Winter is a great time to catch fog in the redwoods of northern California.
- And speaking of making clouds the focus of your shots, you can always shoot nothing but sky. This rarely makes a good image on its own, but can always be combined (composited) with other images that lack a nice sky. I can count on one hand the times I’ve done this; it’s because I really prefer capturing a single moment (and I’m painfully slow with Photoshop!). But I continue to shoot interesting skies. I place them in their own collection inside Lightroom. Who knows, there may come a day when I want to do more compositing. I try never to say never.
An early winter storm moves across the Alvord Desert in Oregon.
- When the sun is bright, contrast between the blue sky and white clouds can be pretty intense. Be careful about overexposing the clouds. A little overexposure and contrast is okay; viewers expect this in a sky like that. Programs like Lightroom do a great job of recovering highlights, so you can tame the contrast to some extent. But no software can recover highlights where exposure is completely blown out (lacking detail). Sure the sun, moon, and a few other exceptions can look natural when they’re blown out. But you should avoid it in clouds; you don’t want solid white with zero detail.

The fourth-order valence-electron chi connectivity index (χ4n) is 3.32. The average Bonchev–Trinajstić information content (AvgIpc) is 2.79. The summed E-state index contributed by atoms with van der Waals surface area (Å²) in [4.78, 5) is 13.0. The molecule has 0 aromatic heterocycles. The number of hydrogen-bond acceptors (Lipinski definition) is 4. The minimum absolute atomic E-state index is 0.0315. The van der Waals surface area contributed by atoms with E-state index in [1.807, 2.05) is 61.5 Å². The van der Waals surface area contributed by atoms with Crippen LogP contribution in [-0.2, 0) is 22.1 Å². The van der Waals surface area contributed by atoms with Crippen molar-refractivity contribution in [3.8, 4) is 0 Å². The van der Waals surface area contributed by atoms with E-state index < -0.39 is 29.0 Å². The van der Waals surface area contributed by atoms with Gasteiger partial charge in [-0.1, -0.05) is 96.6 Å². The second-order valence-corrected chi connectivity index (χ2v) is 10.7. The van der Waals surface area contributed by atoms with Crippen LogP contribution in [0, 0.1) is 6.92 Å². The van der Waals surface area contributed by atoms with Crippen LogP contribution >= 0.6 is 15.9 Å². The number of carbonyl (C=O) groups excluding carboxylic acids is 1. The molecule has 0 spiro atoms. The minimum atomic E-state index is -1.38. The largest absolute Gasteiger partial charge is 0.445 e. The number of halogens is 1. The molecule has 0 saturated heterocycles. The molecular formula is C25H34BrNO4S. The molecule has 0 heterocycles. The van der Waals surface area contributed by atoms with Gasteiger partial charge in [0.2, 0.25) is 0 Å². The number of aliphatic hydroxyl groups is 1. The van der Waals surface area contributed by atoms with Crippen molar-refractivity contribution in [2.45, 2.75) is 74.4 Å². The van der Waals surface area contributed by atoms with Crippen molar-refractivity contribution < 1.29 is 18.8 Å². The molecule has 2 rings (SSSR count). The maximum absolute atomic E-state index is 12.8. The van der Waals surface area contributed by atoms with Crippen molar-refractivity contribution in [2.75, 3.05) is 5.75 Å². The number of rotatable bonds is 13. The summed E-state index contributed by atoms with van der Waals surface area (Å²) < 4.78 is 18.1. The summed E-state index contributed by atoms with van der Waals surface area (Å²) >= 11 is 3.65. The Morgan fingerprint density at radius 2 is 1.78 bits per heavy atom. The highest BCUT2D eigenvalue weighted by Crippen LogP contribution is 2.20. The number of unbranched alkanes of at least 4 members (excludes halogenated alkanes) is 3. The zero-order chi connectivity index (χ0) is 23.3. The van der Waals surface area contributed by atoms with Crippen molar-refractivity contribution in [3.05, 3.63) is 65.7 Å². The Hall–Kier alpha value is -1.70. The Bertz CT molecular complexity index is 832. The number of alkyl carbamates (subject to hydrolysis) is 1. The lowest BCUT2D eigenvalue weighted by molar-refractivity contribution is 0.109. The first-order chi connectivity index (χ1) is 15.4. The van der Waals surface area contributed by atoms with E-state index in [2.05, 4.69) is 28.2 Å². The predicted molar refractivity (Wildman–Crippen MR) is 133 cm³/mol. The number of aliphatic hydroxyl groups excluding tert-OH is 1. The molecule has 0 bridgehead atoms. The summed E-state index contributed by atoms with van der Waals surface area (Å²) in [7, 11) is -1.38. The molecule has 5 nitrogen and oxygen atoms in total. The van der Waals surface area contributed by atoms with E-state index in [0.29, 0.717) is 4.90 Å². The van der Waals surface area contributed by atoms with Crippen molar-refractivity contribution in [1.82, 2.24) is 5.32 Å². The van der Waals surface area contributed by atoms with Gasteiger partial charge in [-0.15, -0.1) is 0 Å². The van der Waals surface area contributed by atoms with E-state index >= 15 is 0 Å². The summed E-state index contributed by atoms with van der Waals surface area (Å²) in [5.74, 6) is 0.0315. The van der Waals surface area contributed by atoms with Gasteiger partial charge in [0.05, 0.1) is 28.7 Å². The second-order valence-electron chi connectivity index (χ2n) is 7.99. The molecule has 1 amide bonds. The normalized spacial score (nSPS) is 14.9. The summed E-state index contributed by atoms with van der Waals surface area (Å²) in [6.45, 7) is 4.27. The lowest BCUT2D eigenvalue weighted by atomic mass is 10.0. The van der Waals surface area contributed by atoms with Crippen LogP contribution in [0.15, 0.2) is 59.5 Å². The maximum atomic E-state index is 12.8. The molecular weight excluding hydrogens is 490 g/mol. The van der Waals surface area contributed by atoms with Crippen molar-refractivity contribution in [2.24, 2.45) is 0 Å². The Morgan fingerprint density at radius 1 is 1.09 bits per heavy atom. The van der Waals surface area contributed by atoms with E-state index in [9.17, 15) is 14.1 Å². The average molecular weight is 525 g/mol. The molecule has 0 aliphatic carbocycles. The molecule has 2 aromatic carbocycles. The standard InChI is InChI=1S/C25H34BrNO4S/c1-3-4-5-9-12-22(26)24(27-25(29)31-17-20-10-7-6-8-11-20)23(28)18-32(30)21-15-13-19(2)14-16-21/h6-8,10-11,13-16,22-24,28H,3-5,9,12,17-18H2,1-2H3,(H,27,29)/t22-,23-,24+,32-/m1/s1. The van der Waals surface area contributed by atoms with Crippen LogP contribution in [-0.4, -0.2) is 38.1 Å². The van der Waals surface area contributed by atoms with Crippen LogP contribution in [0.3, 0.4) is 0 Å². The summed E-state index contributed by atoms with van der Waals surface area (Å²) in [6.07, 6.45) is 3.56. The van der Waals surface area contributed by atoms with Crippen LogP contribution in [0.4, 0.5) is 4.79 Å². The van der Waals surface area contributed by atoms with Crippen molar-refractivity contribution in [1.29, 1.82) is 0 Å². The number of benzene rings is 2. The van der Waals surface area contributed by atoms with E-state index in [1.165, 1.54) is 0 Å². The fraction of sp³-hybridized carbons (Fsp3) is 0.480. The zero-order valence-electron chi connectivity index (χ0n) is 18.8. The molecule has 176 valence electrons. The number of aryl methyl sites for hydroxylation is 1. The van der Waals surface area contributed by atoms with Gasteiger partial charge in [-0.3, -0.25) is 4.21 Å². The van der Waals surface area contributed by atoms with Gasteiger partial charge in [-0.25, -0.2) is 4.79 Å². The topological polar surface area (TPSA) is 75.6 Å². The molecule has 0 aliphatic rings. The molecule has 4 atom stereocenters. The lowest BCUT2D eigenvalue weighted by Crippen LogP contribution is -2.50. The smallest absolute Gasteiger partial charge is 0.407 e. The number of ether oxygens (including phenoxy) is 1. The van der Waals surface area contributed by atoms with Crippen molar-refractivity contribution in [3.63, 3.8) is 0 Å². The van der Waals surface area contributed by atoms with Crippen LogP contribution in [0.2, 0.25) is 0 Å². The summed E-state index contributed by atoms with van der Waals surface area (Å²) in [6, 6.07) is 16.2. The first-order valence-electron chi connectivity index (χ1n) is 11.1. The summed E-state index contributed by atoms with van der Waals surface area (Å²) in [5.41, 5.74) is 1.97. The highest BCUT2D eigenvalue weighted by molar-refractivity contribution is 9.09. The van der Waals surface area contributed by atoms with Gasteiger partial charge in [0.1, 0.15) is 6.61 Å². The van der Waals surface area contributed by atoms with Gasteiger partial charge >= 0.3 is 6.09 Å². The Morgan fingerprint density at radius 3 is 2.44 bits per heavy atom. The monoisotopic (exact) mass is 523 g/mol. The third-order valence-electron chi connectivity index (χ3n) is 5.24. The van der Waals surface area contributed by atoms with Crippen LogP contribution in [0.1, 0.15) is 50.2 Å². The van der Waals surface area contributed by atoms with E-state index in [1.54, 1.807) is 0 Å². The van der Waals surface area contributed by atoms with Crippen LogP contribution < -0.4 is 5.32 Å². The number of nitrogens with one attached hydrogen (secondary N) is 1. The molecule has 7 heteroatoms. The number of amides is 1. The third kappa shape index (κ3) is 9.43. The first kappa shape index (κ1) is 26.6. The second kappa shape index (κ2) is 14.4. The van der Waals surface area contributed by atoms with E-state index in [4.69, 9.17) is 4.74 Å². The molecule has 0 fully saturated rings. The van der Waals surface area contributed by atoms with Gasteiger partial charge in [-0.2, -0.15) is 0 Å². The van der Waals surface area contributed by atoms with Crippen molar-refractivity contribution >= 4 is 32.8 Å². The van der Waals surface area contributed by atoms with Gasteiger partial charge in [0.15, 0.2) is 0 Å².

Gokyo Lake in Nepal, with that distinctive color that only glacial lakes can have.
To deal with the situation of over-exposed clouds, start by turning on your camera’s highlight warning (blinkies) so that you see on your LCD screen where you have blown out highlights. If your camera doesn’t have that feature, look at your histogram on the LCD and make sure it isn’t climbing way up the right edge. Or you can simply judge over-bright areas by eye. Bring down the exposure and re-shoot until the blinkies go away and you recover some detail in the bright portions. If doing this makes your foreground too dark, use a graduated neutral density filter to darken just the sky and leave the foreground properly exposed.
The Alvord Desert, southeastern Oregon. I used a graduated neutral density filter for this high-contrast scene.